The Italian Edoardo Piscopo and the Serbian Milos Pavlovic have also been promoted to official test drivers for Lamborghini Squadra Corse. Winners of both the 2014 PRO Class in the European Lamborghini Blancpain Super Trofeo and the World Final, they will be in charge of the GT3 car’s development across the world.

THE 2015 BLANCPAIN ENDURANCE SERIES CALENDAR

11-12 April Monza, ITA
23-24 May Silverstone, GBR
19-20 June Paul Ricard, FRA
23-26 July Spa-Francorchamps (24 Ore), BEL
19-20 September Nürburgring, GER

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Leno hops behind the wheel of Adam Carolla’s 1968 Lamborghini Islero

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Leno hops behind the wheel of Adam Carolla’s 1968 Lamborghini Islero

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Harry Metcalfe shows off his Lamborghini Countach

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Super-rare Lamborghini Miura SV Jota promises to break records

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The best cars we drove this year




Steven J. Ewing

Six hundred and fifty. That’s roughly how many cars pass through the hands of Autoblog editors every year, from the vehicles we test here at home, to the cars we drive on new product launches, testing roundups, long-term cars, and so on. Of course, our individual numbers vary due to several reasons, but at the end of the day, our team’s repertoire of automotive experience is indeed vast. But let’s be honest, some cars certainly stand out more than others.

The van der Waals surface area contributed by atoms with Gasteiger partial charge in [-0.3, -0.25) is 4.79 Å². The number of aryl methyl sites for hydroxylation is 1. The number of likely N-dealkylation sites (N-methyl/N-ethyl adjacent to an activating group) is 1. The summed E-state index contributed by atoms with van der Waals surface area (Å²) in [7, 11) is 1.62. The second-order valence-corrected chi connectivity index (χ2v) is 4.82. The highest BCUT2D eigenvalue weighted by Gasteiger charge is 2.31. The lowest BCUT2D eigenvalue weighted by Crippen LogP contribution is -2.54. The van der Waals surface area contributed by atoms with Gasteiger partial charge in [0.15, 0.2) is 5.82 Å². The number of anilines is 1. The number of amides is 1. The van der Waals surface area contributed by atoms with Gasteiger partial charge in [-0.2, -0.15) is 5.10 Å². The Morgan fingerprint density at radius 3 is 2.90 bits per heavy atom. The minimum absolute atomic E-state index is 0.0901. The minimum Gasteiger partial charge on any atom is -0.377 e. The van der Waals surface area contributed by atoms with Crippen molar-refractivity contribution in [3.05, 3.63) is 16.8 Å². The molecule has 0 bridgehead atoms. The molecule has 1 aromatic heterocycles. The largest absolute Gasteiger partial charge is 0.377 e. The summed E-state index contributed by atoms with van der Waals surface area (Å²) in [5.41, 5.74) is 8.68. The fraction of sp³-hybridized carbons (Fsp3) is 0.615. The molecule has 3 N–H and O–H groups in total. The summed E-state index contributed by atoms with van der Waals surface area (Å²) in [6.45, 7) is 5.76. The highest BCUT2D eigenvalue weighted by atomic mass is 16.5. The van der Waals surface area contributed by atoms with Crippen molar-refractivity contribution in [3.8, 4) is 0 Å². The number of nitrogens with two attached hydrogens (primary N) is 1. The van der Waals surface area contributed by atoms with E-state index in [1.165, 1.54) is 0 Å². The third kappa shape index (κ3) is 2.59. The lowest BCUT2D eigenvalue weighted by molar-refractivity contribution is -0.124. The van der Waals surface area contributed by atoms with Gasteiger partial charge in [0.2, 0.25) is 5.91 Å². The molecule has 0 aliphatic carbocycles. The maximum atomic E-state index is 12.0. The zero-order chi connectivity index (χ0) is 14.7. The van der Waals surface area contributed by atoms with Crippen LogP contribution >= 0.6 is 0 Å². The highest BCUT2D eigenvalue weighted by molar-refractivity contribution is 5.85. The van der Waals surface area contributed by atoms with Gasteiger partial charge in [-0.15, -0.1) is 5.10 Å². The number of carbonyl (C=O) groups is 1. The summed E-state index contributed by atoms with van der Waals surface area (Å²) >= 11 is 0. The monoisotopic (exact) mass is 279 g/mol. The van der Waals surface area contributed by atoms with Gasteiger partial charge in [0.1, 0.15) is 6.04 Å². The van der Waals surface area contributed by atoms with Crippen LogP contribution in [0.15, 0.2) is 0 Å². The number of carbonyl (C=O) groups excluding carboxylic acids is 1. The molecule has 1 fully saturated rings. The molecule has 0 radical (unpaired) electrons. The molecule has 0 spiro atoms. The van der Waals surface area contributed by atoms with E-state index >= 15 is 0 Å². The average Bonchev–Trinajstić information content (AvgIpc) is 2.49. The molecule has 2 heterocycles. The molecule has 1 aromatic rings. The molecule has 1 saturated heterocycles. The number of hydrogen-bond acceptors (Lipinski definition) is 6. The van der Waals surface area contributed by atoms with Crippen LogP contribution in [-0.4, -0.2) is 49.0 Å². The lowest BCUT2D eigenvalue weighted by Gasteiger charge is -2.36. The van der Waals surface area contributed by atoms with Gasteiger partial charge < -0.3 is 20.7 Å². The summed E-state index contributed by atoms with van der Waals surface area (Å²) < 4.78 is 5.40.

So as the year’s about to turn, and as we’re readying brand-new daily cat calendars for our cubicles, our editors are all taking time to reflect on the machinery that made this year so special, with one simple, open-ended question as the guide – a question that we’re asked quite frequently, from friends, family, colleagues, and more.

“What’s the best car you drove this year?”


Lamborghini Huracán

 The best cars we drove this year